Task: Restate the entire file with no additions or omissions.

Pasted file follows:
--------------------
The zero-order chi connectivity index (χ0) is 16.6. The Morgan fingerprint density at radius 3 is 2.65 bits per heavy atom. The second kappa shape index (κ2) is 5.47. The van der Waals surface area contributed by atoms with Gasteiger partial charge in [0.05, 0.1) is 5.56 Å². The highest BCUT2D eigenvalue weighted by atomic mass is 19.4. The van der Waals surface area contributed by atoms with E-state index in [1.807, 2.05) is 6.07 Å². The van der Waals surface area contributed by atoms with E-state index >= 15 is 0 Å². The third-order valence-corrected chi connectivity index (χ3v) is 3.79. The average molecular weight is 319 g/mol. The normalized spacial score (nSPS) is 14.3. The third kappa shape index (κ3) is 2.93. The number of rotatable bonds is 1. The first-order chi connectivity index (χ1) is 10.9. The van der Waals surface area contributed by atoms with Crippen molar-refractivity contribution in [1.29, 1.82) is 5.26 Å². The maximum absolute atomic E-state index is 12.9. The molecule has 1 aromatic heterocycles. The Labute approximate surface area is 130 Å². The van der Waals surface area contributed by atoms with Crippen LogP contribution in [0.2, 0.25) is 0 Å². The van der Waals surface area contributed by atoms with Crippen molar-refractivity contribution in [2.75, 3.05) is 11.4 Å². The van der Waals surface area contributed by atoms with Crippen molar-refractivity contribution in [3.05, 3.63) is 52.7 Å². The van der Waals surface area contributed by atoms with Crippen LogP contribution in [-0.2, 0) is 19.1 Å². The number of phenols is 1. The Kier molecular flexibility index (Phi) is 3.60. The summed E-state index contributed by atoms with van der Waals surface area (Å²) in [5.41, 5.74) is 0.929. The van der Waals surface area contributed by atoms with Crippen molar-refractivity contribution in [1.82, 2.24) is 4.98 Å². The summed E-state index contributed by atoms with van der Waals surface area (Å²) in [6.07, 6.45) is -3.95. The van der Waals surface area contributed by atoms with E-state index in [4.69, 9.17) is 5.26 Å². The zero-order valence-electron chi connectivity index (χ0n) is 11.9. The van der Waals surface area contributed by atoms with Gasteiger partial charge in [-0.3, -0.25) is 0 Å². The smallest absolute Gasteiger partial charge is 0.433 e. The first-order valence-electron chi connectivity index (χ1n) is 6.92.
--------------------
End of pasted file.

The zero-order chi connectivity index (χ0) is 16.6. The Morgan fingerprint density at radius 3 is 2.65 bits per heavy atom. The second kappa shape index (κ2) is 5.47. The van der Waals surface area contributed by atoms with Gasteiger partial charge in [0.05, 0.1) is 5.56 Å². The highest BCUT2D eigenvalue weighted by atomic mass is 19.4. The van der Waals surface area contributed by atoms with E-state index in [1.807, 2.05) is 6.07 Å². The van der Waals surface area contributed by atoms with E-state index >= 15 is 0 Å². The third-order valence-corrected chi connectivity index (χ3v) is 3.79. The average molecular weight is 319 g/mol. The normalized spacial score (nSPS) is 14.3. The third kappa shape index (κ3) is 2.93. The number of rotatable bonds is 1. The first-order chi connectivity index (χ1) is 10.9. The van der Waals surface area contributed by atoms with Crippen molar-refractivity contribution in [1.29, 1.82) is 5.26 Å². The maximum absolute atomic E-state index is 12.9. The molecule has 1 aromatic heterocycles. The Labute approximate surface area is 130 Å². The van der Waals surface area contributed by atoms with Crippen LogP contribution in [0.2, 0.25) is 0 Å². The van der Waals surface area contributed by atoms with Crippen molar-refractivity contribution in [2.75, 3.05) is 11.4 Å². The van der Waals surface area contributed by atoms with Crippen molar-refractivity contribution in [3.05, 3.63) is 52.7 Å². The van der Waals surface area contributed by atoms with Crippen LogP contribution in [-0.2, 0) is 19.1 Å². The number of phenols is 1. The Kier molecular flexibility index (Phi) is 3.60. The summed E-state index contributed by atoms with van der Waals surface area (Å²) in [5.41, 5.74) is 0.929. The van der Waals surface area contributed by atoms with Crippen molar-refractivity contribution in [1.82, 2.24) is 4.98 Å². The summed E-state index contributed by atoms with van der Waals surface area (Å²) in [6.07, 6.45) is -3.95. The van der Waals surface area contributed by atoms with E-state index in [4.69, 9.17) is 5.26 Å². The zero-order valence-electron chi connectivity index (χ0n) is 11.9. The van der Waals surface area contributed by atoms with Gasteiger partial charge in [-0.3, -0.25) is 0 Å². The smallest absolute Gasteiger partial charge is 0.433 e. The first-order valence-electron chi connectivity index (χ1n) is 6.92.